“Midsommar,” released in 2019 by the acclaimed director Ari Aster, is a thriller filled with terror, shock, fear, and most of all, the unexpected, and I’m not the only one with this opinion. Film critic Robert Ebert warned, “Be prepared to feel equally suffocated by a ravenous family. In the midst of wide-open pastoral surroundings, we may be, but Aster still wants us to crave and kick for oxygen, perhaps in a less claustrophobic and more agoraphobic fashion.”
Along with Ari Aster’s other films such as “Hereditary” and the short film “The Strange Thing About the Johnsons”, a common theme is strung throughout Midsommar – family and trauma. In the basic horror movie, a viewer can expect ghosts or monsters. However, in “Midsommar,” the viewer is always engaged and uncertain about what to expect. We’re unsure whether to look away or keep watching as Aster immerses us in the Midsommar festival in Sweden, an eerily cultish tradition to welcome the summer season.
Midsommar is such a beautifully filmed piece, while still maintaining an eerie feeling. Even during terrifying satanic scenes or creepy cult rituals, the filming is consistently beautiful. Midsommar also has an intricate plot that is easy to follow while still being complex.
When the main character, Dani, comes home to find her sister and parents killed, she goes into a state of shock. Wanting to get away from the chaos, she joins her boyfriend and his friends on a trip to Sweden for a Midsommar festival. However, the group soon realizes what they thought was a peaceful celebration is actually a pagan cult filled with extreme rituals and requirements.
The protagonist, Christian, played by Jake Reynor, says, “The nature of that leaves the question hanging over the end of the film, whether she’s actually participated in this or whether she’s a victim,” Mr. Reynor said during an interview with Indiewire. “Tonally, when you’re watching it, it feels like a moment of empowerment for her: the liberation of total insanity.” As Mr. Reynor says, any good film leaves the viewer with a sense of questioning, and “Midsommar” does just that, from the first scene to the last.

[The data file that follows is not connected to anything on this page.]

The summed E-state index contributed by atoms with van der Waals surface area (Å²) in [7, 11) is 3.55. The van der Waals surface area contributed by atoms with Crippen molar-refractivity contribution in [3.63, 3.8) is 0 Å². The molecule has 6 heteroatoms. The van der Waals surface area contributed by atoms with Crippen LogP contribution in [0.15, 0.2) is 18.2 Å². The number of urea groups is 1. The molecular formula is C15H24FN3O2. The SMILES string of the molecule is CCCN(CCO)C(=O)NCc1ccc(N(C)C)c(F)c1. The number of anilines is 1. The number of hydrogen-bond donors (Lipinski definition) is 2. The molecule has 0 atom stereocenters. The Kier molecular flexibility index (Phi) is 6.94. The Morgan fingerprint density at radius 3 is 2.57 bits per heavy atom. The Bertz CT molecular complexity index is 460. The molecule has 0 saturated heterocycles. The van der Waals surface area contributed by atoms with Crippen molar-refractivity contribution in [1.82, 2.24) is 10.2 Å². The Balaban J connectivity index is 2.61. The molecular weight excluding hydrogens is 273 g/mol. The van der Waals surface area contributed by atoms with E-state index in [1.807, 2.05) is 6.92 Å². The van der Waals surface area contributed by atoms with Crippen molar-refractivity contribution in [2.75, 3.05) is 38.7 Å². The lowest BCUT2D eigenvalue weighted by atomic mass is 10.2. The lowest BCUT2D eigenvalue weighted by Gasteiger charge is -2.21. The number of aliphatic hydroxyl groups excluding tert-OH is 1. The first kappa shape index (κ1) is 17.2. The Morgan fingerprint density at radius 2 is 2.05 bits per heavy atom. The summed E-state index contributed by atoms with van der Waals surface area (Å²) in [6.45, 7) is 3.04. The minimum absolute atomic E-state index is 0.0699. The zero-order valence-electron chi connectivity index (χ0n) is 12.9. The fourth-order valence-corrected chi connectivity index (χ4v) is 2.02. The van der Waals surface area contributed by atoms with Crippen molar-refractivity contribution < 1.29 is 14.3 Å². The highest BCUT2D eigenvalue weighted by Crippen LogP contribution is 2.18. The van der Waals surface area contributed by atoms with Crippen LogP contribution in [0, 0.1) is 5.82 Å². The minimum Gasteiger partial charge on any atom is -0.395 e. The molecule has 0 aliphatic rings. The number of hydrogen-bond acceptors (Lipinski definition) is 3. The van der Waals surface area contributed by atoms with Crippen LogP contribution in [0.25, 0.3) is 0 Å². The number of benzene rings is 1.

This movie truly feels like a fever dream, but in the most psychedelic, wild, unexpected way. Despite being a truly amazing piece of cinema, this movie surely isn’t for all viewers. The gory, drug infested, cult-recruiting film is for sure gruesome to see despite Pawel Pogorzelski’s immaculate cinematography. With aerial shots of bounteous green fields, bright flowers, and white garments, graphic realistic shots of cult rituals, and beautifully filmed Midsommar dinners, this film is nothing short of immaculate. This is absolutely a film for mature horror lovers and those who can take the gore of graphic cult rituals.
The purpose of Midsommar is simply up to interpretation. My interpretation essentially relates back to Ari Aster’s recurring themes of trauma and family. Through director Ari Aster and cinematographer Pawel Pogorzelski’s work, it’s a mind-boggling film from beginning to end. I was at a loss for words for a while after viewing the movie. The one thing all can agree on is that plot, characters, and cinematography as astounding as this are surely worthy of praise. With 25 wins in various film contests, both indie and mainstream, and 55 nominations total, it’s clear to see this is a film worthy of watching. With an unexplainable plot, thoroughly haunting theme, and unconventional setting, it’s a must-watch. Available to stream for free on Amazon Prime, or for purchase on Amazon video, what are you waiting for? If you love disconcerting cinema, watch this eerie film.